racial or ethnic issues should be addressed in developing a research

design and sample size appropriate for the scientific objectives of

the study.  This information should be included in the form PHS 398

in Sections 1-4 of the Research Plan AND summarized in Section 5,

Human Subjects.  Applicants are urged to assess carefully the

feasibility of including the broadest possible representation of

minority groups; however, the NIH recognizes that it may not be

feasible or appropriate in all research projects to include

representation of the full array of Unites States racial or ethnic

minority populations:  Native Americans (including American Indians

or Alaska Natives), Asian or Pacific Islanders, Blacks, and

Hispanics).  The rationale for studies on single minority population

groups should be provided.

For the purpose of this policy, clinical research includes human

biomedical and behavioral studies of etiology, epidemiology,

prevention (and prevention strategies), diagnosis, or treatment of

diseases, disorders, or conditions, including, but not limited to,

clinical trials.

The usual NIH policies concerning research on human subjects also

apply.  Basic research or clinical studies in which human tissues

cannot be identified or linked to individuals are excluded; however,

every effort should be made to include human tissues from women and

racial or ethnic minorities when it is important to apply the results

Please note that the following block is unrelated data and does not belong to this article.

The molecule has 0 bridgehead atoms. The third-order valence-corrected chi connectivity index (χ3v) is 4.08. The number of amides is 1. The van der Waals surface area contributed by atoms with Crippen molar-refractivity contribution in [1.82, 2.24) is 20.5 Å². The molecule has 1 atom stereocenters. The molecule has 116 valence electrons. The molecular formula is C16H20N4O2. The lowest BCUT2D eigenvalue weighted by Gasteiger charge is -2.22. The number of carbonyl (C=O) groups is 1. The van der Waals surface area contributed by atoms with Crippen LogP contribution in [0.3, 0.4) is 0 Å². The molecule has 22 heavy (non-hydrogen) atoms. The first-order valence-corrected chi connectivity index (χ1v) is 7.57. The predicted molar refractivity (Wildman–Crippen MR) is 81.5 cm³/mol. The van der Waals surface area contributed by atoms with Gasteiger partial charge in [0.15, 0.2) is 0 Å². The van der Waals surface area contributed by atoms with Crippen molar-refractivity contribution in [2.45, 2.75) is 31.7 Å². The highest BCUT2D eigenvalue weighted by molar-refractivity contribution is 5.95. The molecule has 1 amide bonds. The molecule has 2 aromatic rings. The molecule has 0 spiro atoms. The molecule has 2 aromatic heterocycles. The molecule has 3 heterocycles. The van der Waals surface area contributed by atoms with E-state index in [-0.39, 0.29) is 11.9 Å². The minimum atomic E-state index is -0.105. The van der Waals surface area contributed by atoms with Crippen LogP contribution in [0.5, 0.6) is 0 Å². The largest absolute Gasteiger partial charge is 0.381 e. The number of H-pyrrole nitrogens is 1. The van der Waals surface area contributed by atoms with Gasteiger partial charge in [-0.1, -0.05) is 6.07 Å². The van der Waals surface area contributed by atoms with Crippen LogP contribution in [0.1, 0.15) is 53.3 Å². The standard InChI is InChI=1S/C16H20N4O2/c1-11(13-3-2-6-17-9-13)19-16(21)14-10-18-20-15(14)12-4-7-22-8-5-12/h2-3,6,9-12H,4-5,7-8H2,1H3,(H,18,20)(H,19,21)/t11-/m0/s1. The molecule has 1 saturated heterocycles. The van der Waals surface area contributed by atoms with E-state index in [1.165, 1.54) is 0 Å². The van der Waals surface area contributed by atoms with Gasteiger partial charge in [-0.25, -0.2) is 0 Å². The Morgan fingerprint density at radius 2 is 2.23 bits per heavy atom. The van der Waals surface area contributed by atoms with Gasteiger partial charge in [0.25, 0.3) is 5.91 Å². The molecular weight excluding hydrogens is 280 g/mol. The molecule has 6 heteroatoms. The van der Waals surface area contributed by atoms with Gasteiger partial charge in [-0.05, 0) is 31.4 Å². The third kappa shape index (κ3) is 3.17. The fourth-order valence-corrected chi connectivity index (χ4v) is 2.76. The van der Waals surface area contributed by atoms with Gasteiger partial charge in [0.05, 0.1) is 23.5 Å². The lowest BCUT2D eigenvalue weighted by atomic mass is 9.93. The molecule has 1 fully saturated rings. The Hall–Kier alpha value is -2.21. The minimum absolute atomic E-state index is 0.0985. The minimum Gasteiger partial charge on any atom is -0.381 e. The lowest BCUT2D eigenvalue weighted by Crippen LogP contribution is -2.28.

of the study broadly.  This directive should be addressed by


For foreign awards, the policy on inclusion of women applies fully.

Since the definition of minority differs in other countries, the

applicant must discuss the relevance of research involving foreign

population groups to the United States' population, including


Peer reviewers will address specifically whether the research plan in

the application conforms  to these policies.  If the representation

of women or minorities in a study design is inadequate to answer the

scientific question(s) addressed and the justification for the

selected study population is inadequate, it will be considered a

scientific weakness or deficiency in the study design and will be

reflected in assigning the priority score to the application.

All applications for clinical research submitted to the NIH are

required to address these policies.  If the required information is

not contained within the application, the review will be deferred

until the information is provided. NIH funding components will not

award grants or cooperative agreements that do not comply with these



Applications are to be submitted on the grant application form PHS

398 (rev. 9/91) according to the instructions included in the

application package.  These application packages are available at the

business offices of most institutions eligible to receive Federal

grants and from the Office of Grants Inquiries, Division of Research

Grants, National Institutes of Health, Westwood Building, Room 449,

Bethesda, MD 20892, telephone 301-496-7441.

Applicants for program project grants should request, from the

program contact listed under INQUIRIES, a copy of the NINDS

Guidelines:  Program Project and Research Center Grants (rev. 6/92).